Monthly Archives: August 2014

The Birthing Tree

2014-04-25 18.19.40It was alive and probably over forty-feet tall the day that America was born. By the time the country had divided and Lincoln gave the Gettysburg Address, it was over a century old. What began as a single acorn in a forest became shelter along the Old Kentucky Road, one of oldest roads in Tennessee. It earned the moniker “Birthing Tree”, because its location lent itself as a stopping point along a wagon road, and more than one pioneer woman gave birth under its branches.

Timber companies cleared most of its ancestors and progeny to make way for farmland and the growing community of McMinnville. Trails and roads passed sooooo close, but for whatever reason; this tree was always spared. Today it is over a quarter-millennium old; has a crown of one-hundred-twenty-five feet, and is listed in the Tennessee Historic Tree Register as one of the oldest, if not the oldest, tree in Tennessee.

It is certainly the grandest white oak that I have ever seen. I have been known to travel 200 miles out of the way to see a good tree; this one is only a half-hour away. Pack a lunch, and set your GPS to 1559 Sparta Street, McMinnville TN. Though in human terms, it already has been – – it won’t be there forever.

PS     Right before I put my camera away, a sign on the hospital across the highway caught my              eye. Coincidence? 2014-04-25 18.20.04


Altitude Record Set

At one time a world altitude record was attained somewhere between Scott Field in Illinois and Sparta, TN. The experimental craft was state of the art, lightweight and massive. The solo pilot was considered one of our country’s top airmen. The craft took off at 2:23 in the afternoon, then crashed into trees just outside of Doyle at 5:20 PM the same day. Having traveled three-hundred miles in three hours and three minutes indicates an above-ground speed that sometimes exceeded 100 mph. The curiosity here is Hawthorne C. Gray’s cockpit was made of wicker – – yes, like lawn furniture; Captain Gray was piloting a balloon, the year was 1927.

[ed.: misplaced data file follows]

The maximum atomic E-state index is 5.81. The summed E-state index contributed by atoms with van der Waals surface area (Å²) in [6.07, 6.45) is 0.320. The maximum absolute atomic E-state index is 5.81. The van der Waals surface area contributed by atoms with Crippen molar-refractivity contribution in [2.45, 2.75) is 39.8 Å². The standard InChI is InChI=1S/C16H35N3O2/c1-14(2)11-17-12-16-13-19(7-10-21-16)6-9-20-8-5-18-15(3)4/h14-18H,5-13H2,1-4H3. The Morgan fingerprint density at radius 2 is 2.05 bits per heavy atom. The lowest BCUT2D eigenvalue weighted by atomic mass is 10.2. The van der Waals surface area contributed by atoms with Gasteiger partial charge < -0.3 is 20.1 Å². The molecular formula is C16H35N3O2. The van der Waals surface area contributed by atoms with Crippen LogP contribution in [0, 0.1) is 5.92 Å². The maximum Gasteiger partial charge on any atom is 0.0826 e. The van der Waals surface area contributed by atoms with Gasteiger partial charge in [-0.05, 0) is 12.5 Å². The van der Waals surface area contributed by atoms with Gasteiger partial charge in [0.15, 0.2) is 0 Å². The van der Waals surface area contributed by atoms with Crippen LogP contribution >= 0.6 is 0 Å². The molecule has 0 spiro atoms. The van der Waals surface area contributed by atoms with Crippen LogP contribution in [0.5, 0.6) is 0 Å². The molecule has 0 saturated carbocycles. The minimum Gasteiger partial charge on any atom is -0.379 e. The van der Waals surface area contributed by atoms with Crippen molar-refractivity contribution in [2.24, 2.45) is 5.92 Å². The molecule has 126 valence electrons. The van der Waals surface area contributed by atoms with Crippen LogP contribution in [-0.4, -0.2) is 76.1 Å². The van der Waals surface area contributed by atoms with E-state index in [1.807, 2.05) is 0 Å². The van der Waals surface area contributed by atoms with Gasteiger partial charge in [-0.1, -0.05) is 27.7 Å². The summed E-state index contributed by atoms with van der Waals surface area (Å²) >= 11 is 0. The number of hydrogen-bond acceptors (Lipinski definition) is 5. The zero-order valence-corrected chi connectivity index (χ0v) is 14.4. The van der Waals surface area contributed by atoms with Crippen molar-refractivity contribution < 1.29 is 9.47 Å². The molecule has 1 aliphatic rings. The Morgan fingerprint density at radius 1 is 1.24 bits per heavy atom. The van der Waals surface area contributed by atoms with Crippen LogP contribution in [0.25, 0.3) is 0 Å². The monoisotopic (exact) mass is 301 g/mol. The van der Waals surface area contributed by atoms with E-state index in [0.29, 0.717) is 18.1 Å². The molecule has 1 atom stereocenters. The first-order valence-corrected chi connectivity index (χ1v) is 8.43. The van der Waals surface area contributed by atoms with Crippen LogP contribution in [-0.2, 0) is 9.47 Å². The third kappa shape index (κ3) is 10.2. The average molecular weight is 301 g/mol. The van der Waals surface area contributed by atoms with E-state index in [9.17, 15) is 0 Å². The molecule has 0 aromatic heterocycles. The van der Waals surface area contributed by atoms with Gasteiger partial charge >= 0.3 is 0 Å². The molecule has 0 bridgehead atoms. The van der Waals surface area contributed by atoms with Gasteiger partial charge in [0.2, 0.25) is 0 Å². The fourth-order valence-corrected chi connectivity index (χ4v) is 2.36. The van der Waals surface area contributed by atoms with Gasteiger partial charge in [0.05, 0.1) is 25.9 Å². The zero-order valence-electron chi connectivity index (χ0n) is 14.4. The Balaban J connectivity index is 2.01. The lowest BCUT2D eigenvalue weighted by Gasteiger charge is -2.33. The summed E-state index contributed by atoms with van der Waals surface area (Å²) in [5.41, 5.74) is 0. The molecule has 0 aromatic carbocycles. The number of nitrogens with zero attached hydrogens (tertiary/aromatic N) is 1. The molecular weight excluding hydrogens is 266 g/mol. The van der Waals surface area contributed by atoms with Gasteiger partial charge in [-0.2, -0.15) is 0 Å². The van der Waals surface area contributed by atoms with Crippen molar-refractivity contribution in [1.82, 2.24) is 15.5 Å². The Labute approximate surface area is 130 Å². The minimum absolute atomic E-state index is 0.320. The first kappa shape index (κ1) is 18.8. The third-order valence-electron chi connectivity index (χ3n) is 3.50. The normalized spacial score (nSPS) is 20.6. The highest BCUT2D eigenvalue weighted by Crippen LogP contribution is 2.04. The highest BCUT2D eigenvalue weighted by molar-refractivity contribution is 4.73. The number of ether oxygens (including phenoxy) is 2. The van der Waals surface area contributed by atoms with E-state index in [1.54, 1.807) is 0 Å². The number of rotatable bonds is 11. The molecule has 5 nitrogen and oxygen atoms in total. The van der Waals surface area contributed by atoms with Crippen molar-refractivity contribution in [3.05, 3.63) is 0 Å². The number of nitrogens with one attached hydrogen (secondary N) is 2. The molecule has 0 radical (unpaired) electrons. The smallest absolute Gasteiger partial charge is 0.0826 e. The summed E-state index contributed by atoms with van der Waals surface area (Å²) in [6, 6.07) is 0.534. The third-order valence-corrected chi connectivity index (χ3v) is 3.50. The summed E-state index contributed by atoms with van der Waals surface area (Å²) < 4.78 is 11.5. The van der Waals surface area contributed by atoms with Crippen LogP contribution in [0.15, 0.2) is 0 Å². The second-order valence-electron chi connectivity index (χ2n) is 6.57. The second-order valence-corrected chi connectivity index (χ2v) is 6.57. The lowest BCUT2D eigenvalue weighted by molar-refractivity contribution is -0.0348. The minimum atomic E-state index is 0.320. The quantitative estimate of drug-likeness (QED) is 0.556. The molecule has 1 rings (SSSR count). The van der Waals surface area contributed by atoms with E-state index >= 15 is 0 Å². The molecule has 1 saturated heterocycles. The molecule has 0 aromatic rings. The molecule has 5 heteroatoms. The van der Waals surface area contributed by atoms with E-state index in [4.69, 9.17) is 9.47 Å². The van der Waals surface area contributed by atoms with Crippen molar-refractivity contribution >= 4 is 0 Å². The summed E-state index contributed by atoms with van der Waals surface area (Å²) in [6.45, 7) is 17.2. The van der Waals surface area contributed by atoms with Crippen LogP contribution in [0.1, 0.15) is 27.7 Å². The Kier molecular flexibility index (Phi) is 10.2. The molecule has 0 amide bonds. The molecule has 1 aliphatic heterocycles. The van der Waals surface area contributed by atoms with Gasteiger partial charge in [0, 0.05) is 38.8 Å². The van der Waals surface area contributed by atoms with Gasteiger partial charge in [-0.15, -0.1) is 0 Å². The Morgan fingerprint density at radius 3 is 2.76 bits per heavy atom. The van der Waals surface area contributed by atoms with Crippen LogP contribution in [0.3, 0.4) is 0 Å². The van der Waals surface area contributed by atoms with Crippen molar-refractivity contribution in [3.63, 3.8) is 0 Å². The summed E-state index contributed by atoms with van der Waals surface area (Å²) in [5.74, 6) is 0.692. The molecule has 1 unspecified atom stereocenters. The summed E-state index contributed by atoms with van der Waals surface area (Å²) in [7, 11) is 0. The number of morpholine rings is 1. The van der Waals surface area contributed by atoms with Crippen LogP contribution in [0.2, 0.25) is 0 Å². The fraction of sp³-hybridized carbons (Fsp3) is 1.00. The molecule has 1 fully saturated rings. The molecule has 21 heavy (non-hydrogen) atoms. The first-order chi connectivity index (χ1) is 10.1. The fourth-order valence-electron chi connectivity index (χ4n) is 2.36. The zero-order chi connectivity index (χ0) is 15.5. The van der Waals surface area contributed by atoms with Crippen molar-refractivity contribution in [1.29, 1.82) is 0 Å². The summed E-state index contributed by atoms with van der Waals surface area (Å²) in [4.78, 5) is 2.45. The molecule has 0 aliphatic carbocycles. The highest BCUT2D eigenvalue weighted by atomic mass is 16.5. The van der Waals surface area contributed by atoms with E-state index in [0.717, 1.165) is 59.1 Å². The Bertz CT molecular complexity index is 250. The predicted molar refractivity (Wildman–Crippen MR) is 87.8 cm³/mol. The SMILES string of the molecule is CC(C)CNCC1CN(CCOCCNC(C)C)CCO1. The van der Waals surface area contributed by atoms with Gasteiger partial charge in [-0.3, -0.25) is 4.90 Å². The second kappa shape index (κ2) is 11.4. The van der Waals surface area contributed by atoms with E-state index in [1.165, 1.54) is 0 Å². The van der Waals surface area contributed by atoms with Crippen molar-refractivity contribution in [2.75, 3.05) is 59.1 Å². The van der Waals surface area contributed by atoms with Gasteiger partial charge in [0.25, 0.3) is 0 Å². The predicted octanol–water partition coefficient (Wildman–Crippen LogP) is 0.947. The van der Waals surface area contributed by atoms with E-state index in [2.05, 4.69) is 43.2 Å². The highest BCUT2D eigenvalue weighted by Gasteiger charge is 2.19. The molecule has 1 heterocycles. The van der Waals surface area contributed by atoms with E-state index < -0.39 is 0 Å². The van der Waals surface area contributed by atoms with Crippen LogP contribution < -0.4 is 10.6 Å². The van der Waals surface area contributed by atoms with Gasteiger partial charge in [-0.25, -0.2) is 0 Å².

Captain Gray's balloon was found outside of Sparta, near Doyle TN.

Captain Gray’s balloon was found outside of Sparta, near Doyle TN.

Internet searches on Captain Gray reveal tomes of data. Both Popular Science and Popular Mechanics wrote of his demise. Some accounts say his body was discovered the following morning by a young man who climbed a tree to investigate a downed balloon. Others state that Captain Gray had thrown his oxygen container overboard to try and gain a little more altitude. But one, arcane publication credits Captain Grays death to a milestone. The conclusion was drawn, that at very high altitudes, the human body can’t process oxygen and his death led to the creation of pressurized air suits. Analog gauges on board recorded altitudes at specific times, from those records, it can be concluded that his touchdown was in fact at 5:20 PM and that the temperature in the basket dipped to seventy below during the flight. And he had flown over eight miles high, and averaged almost 100 miles per hour – – in a balloon!

Kudos to Captain Gray, a different kind of pioneer, who lost his life for his country and albeit sad, added more history to CragrockUSA.


The Devil’s Racetrack

On the far side of the plateau from Cragrock, lies what has been described as the single-most prominent geologic feature along Interstate 75 between Sault Ste Marie, Michigan and Miami Devils RacetrackFlorida. Scientists say that this feature was created when the North American and African continents collided. Current estimates place continental drift at a whopping 8/10 inches per year – – which indicates a very long time ago.

The collision caused the plates to split and in the case of “The Devils Racetrack”, they were turned vertically. Over time, the softer rocks dissolved leaving these giant stone slabs protruding vertically above the surrounding hardwoods. It is absolutely astonishing to see and can be viewed from I-75, just north of Caryville.

The lake at Tennessee’s oldest state park, Cove Lake, was constructed to act as a reflecting pool for this mountain. When viewed from the park, there is a serene beauty. Standing on top lends a whole new meaning to the word panorama.

Cove Lake Was built as a reflecting pool for this mountain.

Looking down, you can see Cove Lake State Park.

The Cumberland Trail runs with I-75 and then along the ridge through the Devil’s Racetrack feature. Round-trip from Cove Lake is a moderate day’s hike and one of my favorites. The intense mix of forest vegetation, wildlife, and gradual slope overcomes the noise from the interstate; nature and infrastructure collide – – but the scenery wins. I’ve stood on top and looked down on clouds, birds, and even aircraft.

This is just one more example of why when you live on the Cumberland Plateau, you don’t have to leave home to take a vacation.

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Straddling one of the stone spines at Devil’s Racetrack.

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The property is recovering nicely from a forest fire only five months ago.

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This beautiful double-drop waterfall is quite unique in that it was man-made when the stream had to be re-routed to build I-75. Note the vertical boring marks on the right cliff face.